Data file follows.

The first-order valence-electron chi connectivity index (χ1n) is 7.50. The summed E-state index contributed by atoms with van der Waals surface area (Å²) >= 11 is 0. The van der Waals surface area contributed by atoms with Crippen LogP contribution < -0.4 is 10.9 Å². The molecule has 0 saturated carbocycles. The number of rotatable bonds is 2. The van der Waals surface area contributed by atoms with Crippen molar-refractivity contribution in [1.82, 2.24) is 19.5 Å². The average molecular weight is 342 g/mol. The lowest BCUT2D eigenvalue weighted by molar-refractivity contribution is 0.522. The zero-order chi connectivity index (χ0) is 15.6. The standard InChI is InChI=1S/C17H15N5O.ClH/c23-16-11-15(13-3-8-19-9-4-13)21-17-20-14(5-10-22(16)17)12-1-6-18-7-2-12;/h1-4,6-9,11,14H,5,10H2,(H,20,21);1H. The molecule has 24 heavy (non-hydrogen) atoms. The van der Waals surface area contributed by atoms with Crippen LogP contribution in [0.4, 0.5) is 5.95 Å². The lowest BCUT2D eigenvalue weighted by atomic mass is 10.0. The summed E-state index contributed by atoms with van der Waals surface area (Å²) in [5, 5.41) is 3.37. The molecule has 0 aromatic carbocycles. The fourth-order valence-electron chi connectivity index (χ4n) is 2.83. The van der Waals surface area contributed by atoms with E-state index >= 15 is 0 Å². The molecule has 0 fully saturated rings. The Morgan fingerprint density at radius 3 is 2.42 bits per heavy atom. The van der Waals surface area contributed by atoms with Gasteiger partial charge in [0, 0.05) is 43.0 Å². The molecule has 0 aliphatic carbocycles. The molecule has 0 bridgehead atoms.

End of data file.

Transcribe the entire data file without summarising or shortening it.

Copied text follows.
The first-order valence-electron chi connectivity index (χ1n) is 7.50. The summed E-state index contributed by atoms with van der Waals surface area (Å²) >= 11 is 0. The van der Waals surface area contributed by atoms with Crippen LogP contribution < -0.4 is 10.9 Å². The molecule has 0 saturated carbocycles. The number of rotatable bonds is 2. The van der Waals surface area contributed by atoms with Crippen molar-refractivity contribution in [1.82, 2.24) is 19.5 Å². The average molecular weight is 342 g/mol. The lowest BCUT2D eigenvalue weighted by molar-refractivity contribution is 0.522. The zero-order chi connectivity index (χ0) is 15.6. The standard InChI is InChI=1S/C17H15N5O.ClH/c23-16-11-15(13-3-8-19-9-4-13)21-17-20-14(5-10-22(16)17)12-1-6-18-7-2-12;/h1-4,6-9,11,14H,5,10H2,(H,20,21);1H. The molecule has 24 heavy (non-hydrogen) atoms. The van der Waals surface area contributed by atoms with Crippen LogP contribution in [0.4, 0.5) is 5.95 Å². The lowest BCUT2D eigenvalue weighted by atomic mass is 10.0. The summed E-state index contributed by atoms with van der Waals surface area (Å²) in [5, 5.41) is 3.37. The molecule has 0 aromatic carbocycles. The fourth-order valence-electron chi connectivity index (χ4n) is 2.83. The van der Waals surface area contributed by atoms with E-state index >= 15 is 0 Å². The molecule has 0 fully saturated rings. The Morgan fingerprint density at radius 3 is 2.42 bits per heavy atom. The van der Waals surface area contributed by atoms with Gasteiger partial charge in [0, 0.05) is 43.0 Å². The molecule has 0 aliphatic carbocycles. The molecule has 0 bridgehead atoms.